Industrialization brought a seemingly endless need for raw goods. While Britain was the first nation to industrialize, France and Germany would both emergence as industrial powers in the nineteenth century and bring with them their own demands for raw materials to feed production in their factories. Britain had long established colonies in many parts of the world and this ensured a steady supply of raw goods into its factories. Germany and France, who had smaller empires and less control over what colonies the did have, needed places where they could reliably extract raw materials to maintain their industrial development.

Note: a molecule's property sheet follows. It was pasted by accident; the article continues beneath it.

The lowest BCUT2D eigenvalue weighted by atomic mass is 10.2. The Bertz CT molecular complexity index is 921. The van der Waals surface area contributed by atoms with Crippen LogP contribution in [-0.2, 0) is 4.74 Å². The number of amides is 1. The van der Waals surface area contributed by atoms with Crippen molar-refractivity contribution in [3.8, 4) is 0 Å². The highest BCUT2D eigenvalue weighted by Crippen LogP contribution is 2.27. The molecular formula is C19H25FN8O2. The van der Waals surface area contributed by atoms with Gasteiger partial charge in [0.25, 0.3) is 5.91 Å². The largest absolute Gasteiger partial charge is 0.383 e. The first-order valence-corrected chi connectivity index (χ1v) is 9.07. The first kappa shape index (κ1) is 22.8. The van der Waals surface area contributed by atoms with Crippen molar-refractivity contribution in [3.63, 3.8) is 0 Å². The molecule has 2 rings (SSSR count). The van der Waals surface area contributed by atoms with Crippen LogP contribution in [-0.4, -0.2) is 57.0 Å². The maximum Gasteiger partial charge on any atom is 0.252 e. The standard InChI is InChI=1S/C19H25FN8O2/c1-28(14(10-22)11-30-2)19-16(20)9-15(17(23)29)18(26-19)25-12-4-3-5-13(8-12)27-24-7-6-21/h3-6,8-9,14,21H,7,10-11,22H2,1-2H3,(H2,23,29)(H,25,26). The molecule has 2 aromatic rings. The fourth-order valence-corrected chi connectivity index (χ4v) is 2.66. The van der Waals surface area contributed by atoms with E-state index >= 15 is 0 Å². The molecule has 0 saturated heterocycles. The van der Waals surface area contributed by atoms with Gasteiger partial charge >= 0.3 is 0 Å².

Sub-Saharan Africa was one of the few regions of the world that had not been formally incorporated into a European empire by the nineteenth century. A combination of geography, distance, and disease had long prevented Europeans from colonizing beyond the coast of Africa. This changed with the invention of steam power and the railroad. Europeans now had the means to establish travel through even the most challenging terrain, and in the late 19th century, a scramble for unclaimed parts of Africa began.
The "Scramble for Africa" was formalized after the Berlin Conference in 1884, at which European powers led by the three big industrial empires--Britain, Germany, and France-divided the continent up to ensure Europeans would not war with one another over the creation of these new colonies. Throughout the remainder of the century, formal colonial governments were established that would last until the middle of the twentieth century when anti-colonial nationalist movements brought an end to European rule in Africa.